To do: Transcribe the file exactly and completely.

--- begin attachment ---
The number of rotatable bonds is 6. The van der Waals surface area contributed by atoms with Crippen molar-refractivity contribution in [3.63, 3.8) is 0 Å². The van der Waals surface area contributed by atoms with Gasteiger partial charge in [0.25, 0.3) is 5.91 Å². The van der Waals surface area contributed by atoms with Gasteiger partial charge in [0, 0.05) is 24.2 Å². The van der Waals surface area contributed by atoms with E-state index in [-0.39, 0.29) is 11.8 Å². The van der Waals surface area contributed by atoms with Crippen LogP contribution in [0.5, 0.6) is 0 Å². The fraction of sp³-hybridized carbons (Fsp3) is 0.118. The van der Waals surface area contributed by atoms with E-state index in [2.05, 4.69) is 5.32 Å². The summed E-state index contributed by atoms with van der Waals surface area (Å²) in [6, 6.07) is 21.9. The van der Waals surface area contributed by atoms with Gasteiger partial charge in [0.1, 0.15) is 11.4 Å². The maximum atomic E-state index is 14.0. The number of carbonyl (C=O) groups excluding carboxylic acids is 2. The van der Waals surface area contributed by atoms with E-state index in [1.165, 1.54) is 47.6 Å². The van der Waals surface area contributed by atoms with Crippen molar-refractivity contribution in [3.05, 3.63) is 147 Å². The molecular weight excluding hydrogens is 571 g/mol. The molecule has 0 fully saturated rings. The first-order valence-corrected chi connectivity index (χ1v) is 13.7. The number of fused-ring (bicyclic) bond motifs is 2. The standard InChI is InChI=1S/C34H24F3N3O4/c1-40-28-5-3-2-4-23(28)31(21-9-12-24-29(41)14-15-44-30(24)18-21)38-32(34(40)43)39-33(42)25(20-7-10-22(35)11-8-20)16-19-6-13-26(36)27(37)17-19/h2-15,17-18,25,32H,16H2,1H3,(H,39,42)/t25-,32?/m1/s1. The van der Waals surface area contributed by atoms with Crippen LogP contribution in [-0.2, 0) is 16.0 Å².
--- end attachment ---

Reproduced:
The number of rotatable bonds is 6. The van der Waals surface area contributed by atoms with Crippen molar-refractivity contribution in [3.63, 3.8) is 0 Å². The van der Waals surface area contributed by atoms with Gasteiger partial charge in [0.25, 0.3) is 5.91 Å². The van der Waals surface area contributed by atoms with Gasteiger partial charge in [0, 0.05) is 24.2 Å². The van der Waals surface area contributed by atoms with E-state index in [-0.39, 0.29) is 11.8 Å². The van der Waals surface area contributed by atoms with Crippen LogP contribution in [0.5, 0.6) is 0 Å². The fraction of sp³-hybridized carbons (Fsp3) is 0.118. The van der Waals surface area contributed by atoms with E-state index in [2.05, 4.69) is 5.32 Å². The summed E-state index contributed by atoms with van der Waals surface area (Å²) in [6, 6.07) is 21.9. The van der Waals surface area contributed by atoms with Gasteiger partial charge in [0.1, 0.15) is 11.4 Å². The maximum atomic E-state index is 14.0. The number of carbonyl (C=O) groups excluding carboxylic acids is 2. The van der Waals surface area contributed by atoms with E-state index in [1.165, 1.54) is 47.6 Å². The van der Waals surface area contributed by atoms with Crippen molar-refractivity contribution in [3.05, 3.63) is 147 Å². The molecular weight excluding hydrogens is 571 g/mol. The molecule has 0 fully saturated rings. The first-order valence-corrected chi connectivity index (χ1v) is 13.7. The number of fused-ring (bicyclic) bond motifs is 2. The standard InChI is InChI=1S/C34H24F3N3O4/c1-40-28-5-3-2-4-23(28)31(21-9-12-24-29(41)14-15-44-30(24)18-21)38-32(34(40)43)39-33(42)25(20-7-10-22(35)11-8-20)16-19-6-13-26(36)27(37)17-19/h2-15,17-18,25,32H,16H2,1H3,(H,39,42)/t25-,32?/m1/s1. The van der Waals surface area contributed by atoms with Crippen LogP contribution in [-0.2, 0) is 16.0 Å².